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Answered 2008-11-04 06:01:40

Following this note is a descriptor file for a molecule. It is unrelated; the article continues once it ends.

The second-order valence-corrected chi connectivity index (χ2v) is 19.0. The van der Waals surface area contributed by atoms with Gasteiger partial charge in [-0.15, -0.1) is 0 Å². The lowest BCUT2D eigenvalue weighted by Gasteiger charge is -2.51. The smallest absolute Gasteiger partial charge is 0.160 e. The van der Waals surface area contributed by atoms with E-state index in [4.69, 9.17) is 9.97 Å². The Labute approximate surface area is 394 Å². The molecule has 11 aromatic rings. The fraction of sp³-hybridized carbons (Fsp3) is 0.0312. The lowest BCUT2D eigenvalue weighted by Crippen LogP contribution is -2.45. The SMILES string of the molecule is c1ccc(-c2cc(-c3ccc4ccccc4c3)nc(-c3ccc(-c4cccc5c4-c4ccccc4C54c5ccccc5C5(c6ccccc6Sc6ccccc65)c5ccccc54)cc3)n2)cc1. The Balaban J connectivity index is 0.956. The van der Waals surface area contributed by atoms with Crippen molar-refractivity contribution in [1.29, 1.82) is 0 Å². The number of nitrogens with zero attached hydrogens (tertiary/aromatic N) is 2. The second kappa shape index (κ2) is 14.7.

If this is an electrical installation that needs to comply with the National Electrical Code, I'd advise you to read the code book article 310. It's not exactly easy to summarize, there are many ins and outs. For NEC purposes you would likely size according to Table 310.16. If you're experimenting, or just want some math to figure out what you need, check out NEC Chapter 9, Table 8. It lists the specific resistance per length of wire for different wire sizes. You can use this to determine how much resistance your circuit will have to overcome. As far as formulas, everything is based on Ohm's law. It is: Voltage (in Volts)=Current (in Amps) x Resistance (in Ohms). also: Current = Voltage divided by Resistance Resistance = Voltage divided by Current For example, NEC rules aside: If you have a 1.5 amp load at 120 volts, 500 feet away from your voltage source, that gives you 1000 feet round trip. If you were to use #18 copper, it's 8.08 ohms per 1000 feet. Dividing 120 (volts) by 8.08 (ohms) gives you 14.85 (amps). This wire's resistance will allow 14.85 amps to flow @ 120v, and your circuit is only 1.5 amps @ 120v. Of course, this would most likely not be allowed in your application by the NEC, as the smallest wire permissible for general use is #14. #18 is commonly used for low current loads, such as a fluorescent lighting ballast, and in this application it is permissible. Here is a way you can calculate the answer: First, You must determine how much voltage drop your device can tolerate. The NEC suggests no more than 3% drop for branch circuits. I will use 3% in the example. 3% of 120V is 3.6V, so the wiring run must drop no more than 3.6V. Now calculate the maximum resistance of the wiring run using R=E/I (resistance = voltage divided by current). Your example uses 1.5A, so let's use that. R = 3.6V / 1.5A R = 2.4 ohms Remember, use the voltage dropped across the wiring divided by the current through the wiring to get resistance of the wiring. Now, consult a table of wire resistance per size, such as NEC Chapter 9. The resistance in the table will be for a standard length, such as 1000 feet, so you will need to factor for your length. Remember to add both wires because the current has to make the round trip! Example: My distance from breaker to load is 350 feet. Double this because there are two wires = 700 feet. The 700 feet of wire can have no more than 2.4 ohms of resistance, so 1000 feet of the same wire can have no more than 3.43 ohms: 2.4 * (1000 / 700) = 3.43 Check your table for a wire that has 3.43 ohms per 1000 feet or less of resistance. According to my table, #14 copper has a resistance of 3.07 ohms per thousand, and will do nicely. I did not use your example of a 500 foot run, because it worked out to 1000 feet of wire, too easy and nothing to learn! #14 is normally good for 15 amps, so in this case we are not using it because we need the current capacity, but because we need to minimize voltage drop over a huge distance. Now, just for fun, let's reverse engineer your example using #18 wire to see what performance we could expect: #18 = 8.08 ohms per 1000 feet. Wiring run = 1000 feet (500 * 2) Voltage drop (E=IR): E = 1.5A * 8.08ohms E = 12.12V Voltage delivered to the load = 120 - 12.12 = 107.88V

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